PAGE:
We left Hostel Kanouya the next morning. Our hostess followed us out into the street and just as we were about to turn the corner, we turned around to share a wave. “Wait. It’s tradition,” I said, before turning. After we’d turned the corner, Kari told me that it was in fact traditional to see guests off like so.
We went to Kyoto Station, checked all of the coin lockers, and eventually settled for putting our luggage in the luggage room downstairs for a little more money and a bit less stress. There are fifteen floors in the JR station. We climbed as high as we could go through a series of staircases and escalators for the view from the top of the building. Plexiglass kept us from a dizzying fall but also obscured the view a bit. There was a small garden on the rooftop. There have been buildings I’ve regretted not climbing, however, so I’m glad this cannot be one of them.
A train then took us out to the Fushimi-Inari Shrine, easily one of the most photogenic architectural pieces I’ve ever seen. I have a wealth of pictures of the complex, which ranges across the mountainside along 2.5 miles of trails (let me tell you, it felt like much more than that). Trying to cull them down to the best to put on this blog has been a challenge.
We spent very little time by the main shrine itself. It was a breezy day however, and the breeze made the streamers flutter, so those pictures are worth including.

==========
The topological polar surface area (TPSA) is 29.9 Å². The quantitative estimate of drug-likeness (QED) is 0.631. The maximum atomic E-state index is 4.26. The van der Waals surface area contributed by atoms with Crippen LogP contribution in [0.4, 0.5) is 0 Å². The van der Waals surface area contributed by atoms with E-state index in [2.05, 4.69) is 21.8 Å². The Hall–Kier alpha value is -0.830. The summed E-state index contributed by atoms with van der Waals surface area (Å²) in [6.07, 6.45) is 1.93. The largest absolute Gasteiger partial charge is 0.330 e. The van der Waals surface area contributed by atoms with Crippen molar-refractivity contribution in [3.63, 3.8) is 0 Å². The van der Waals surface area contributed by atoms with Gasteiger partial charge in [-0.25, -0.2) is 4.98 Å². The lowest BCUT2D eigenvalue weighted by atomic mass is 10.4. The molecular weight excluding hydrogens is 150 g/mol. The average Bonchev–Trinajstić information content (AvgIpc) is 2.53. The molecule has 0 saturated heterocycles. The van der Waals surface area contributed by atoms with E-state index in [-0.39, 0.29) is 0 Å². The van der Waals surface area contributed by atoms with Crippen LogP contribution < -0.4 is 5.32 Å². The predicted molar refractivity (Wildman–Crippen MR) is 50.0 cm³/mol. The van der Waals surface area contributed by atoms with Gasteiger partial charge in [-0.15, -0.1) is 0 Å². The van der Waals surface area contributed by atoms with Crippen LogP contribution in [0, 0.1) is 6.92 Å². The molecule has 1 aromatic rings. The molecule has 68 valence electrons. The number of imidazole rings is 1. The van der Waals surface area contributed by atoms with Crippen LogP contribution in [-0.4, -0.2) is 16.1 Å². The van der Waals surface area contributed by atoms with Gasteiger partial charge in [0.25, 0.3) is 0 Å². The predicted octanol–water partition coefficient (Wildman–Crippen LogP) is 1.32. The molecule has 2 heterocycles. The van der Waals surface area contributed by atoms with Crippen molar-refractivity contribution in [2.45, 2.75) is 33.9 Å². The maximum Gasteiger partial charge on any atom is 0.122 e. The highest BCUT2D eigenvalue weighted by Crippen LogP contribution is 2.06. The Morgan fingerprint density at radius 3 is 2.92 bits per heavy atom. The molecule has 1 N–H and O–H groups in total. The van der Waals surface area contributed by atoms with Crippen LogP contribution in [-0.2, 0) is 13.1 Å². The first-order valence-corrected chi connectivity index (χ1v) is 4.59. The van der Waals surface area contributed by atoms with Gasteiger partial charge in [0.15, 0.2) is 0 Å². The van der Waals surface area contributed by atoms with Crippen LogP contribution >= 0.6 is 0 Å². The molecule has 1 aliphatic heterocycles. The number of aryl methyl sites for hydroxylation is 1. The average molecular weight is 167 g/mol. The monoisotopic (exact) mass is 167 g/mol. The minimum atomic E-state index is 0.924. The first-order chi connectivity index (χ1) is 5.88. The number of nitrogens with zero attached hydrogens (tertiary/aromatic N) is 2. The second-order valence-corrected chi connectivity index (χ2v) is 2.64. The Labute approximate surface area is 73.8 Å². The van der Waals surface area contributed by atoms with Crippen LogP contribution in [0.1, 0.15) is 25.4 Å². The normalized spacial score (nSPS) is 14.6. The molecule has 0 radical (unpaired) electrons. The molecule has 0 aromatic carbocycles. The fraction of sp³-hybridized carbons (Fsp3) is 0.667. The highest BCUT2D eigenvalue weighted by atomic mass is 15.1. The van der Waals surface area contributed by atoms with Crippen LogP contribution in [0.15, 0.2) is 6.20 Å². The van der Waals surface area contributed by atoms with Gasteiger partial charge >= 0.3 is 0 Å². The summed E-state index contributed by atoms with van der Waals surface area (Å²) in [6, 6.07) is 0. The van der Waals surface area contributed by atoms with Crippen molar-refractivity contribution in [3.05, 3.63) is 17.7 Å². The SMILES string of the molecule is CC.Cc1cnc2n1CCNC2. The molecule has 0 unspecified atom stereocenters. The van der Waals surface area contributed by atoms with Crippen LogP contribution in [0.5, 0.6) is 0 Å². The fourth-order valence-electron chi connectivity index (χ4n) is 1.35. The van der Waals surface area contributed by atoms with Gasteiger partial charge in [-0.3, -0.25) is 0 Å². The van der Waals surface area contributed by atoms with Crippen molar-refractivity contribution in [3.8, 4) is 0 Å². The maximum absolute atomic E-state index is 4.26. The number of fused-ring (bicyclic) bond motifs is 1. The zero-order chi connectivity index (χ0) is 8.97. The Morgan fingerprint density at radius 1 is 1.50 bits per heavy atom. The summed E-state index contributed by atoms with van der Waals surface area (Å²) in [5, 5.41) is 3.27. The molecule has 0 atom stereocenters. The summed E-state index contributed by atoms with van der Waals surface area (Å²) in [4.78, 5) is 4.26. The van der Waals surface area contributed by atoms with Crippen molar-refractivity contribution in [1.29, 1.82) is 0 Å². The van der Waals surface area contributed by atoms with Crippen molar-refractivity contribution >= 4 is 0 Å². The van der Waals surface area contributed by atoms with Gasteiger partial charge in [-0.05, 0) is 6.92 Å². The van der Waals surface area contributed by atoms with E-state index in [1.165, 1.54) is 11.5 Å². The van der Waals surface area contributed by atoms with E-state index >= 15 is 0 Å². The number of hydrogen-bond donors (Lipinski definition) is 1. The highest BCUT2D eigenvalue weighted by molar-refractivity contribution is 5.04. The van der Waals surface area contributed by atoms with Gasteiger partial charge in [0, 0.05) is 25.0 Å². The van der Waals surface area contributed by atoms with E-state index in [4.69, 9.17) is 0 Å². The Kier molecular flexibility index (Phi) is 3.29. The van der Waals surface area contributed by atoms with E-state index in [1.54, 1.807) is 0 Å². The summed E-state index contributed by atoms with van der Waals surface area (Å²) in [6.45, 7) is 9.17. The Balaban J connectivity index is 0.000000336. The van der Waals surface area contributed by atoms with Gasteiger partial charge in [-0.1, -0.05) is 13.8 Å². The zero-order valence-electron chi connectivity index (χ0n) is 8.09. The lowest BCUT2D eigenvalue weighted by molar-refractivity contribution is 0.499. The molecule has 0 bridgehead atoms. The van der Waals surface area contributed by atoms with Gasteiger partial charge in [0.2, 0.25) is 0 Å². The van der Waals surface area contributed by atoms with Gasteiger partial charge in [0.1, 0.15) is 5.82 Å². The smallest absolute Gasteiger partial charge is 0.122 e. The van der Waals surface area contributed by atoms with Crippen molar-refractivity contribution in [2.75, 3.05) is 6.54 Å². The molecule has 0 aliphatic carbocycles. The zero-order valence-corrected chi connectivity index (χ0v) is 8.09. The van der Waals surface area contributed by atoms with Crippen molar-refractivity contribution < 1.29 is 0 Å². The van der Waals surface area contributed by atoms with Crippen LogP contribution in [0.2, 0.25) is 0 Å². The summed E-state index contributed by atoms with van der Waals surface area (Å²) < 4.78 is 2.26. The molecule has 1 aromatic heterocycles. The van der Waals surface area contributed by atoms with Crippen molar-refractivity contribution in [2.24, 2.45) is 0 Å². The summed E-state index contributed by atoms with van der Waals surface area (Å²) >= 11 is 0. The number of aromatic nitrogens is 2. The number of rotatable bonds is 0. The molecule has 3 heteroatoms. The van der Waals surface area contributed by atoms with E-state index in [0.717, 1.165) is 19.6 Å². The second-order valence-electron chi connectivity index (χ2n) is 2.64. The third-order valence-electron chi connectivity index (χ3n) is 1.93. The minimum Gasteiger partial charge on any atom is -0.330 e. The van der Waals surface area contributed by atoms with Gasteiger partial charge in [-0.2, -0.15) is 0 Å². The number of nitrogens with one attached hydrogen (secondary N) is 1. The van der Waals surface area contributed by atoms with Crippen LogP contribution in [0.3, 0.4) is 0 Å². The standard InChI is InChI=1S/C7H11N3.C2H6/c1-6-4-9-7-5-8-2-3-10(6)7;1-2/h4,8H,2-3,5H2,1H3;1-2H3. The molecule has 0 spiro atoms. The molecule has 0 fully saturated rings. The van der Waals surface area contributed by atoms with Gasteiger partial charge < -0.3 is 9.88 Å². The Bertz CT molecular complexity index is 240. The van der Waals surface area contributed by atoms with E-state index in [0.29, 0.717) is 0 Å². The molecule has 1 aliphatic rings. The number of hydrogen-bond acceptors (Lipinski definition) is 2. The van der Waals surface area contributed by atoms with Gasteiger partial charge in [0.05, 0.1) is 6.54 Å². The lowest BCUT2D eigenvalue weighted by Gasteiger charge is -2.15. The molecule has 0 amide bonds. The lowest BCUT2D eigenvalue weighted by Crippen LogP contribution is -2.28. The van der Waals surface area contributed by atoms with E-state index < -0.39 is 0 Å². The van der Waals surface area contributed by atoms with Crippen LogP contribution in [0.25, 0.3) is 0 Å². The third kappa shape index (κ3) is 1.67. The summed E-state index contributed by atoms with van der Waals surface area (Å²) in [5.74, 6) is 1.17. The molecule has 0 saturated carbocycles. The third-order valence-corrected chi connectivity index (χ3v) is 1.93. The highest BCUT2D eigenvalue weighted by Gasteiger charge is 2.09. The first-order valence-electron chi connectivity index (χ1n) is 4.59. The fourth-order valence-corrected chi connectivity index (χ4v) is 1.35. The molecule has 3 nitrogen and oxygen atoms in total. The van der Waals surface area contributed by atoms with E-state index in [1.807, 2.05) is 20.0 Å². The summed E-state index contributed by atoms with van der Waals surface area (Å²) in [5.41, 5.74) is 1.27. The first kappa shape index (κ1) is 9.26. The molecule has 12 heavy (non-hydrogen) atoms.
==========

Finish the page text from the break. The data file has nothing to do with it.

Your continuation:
Then we left the main complex to strike out for the trails, and perhaps you will recognize the site from this first picture.
There are two branching trails beneath rows of these orange torii. The crowd thins the farther you go along the trail, but even so it was difficult for me to take pictures that would not include fellow travelers.
The trail wound and branched and deposited us at minor complexes, abandoned save for us—or maybe they belonged to men or women who lived on the mountaintop. One just off the path backed up against a house, which we discovered only by accident by taking narrow, greenery-lined trails. I can only imagine that the shrine was there first, for the stone has an ancient feel to it—but perhaps that is the my Western mindset speaking, where a standing stone is a thing of ancient wonder, no one knowing how long it’s been there, how it came to be there, or why it was set so. Still, there’s moss on the steps of this shrine complex.